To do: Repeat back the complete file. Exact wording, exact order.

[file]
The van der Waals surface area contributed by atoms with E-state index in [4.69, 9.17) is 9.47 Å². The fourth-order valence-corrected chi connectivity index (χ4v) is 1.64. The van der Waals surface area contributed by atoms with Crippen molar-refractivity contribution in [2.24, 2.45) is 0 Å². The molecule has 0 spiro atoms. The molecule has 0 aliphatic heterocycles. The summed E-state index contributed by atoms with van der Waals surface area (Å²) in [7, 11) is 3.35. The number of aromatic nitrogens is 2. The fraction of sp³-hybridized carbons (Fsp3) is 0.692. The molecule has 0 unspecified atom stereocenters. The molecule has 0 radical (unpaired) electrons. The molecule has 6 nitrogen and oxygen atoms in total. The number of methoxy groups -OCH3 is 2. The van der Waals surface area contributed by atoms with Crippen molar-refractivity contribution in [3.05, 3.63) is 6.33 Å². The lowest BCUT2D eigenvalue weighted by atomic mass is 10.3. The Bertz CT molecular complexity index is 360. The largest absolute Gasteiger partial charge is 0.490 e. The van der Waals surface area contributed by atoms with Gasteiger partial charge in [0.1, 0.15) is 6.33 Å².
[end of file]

The van der Waals surface area contributed by atoms with E-state index in [4.69, 9.17) is 9.47 Å². The fourth-order valence-corrected chi connectivity index (χ4v) is 1.64. The van der Waals surface area contributed by atoms with Crippen molar-refractivity contribution in [2.24, 2.45) is 0 Å². The molecule has 0 spiro atoms. The molecule has 0 aliphatic heterocycles. The summed E-state index contributed by atoms with van der Waals surface area (Å²) in [7, 11) is 3.35. The number of aromatic nitrogens is 2. The fraction of sp³-hybridized carbons (Fsp3) is 0.692. The molecule has 0 unspecified atom stereocenters. The molecule has 0 radical (unpaired) electrons. The molecule has 6 nitrogen and oxygen atoms in total. The number of methoxy groups -OCH3 is 2. The van der Waals surface area contributed by atoms with Crippen molar-refractivity contribution in [3.05, 3.63) is 6.33 Å². The lowest BCUT2D eigenvalue weighted by atomic mass is 10.3. The Bertz CT molecular complexity index is 360. The largest absolute Gasteiger partial charge is 0.490 e. The van der Waals surface area contributed by atoms with Gasteiger partial charge in [0.1, 0.15) is 6.33 Å².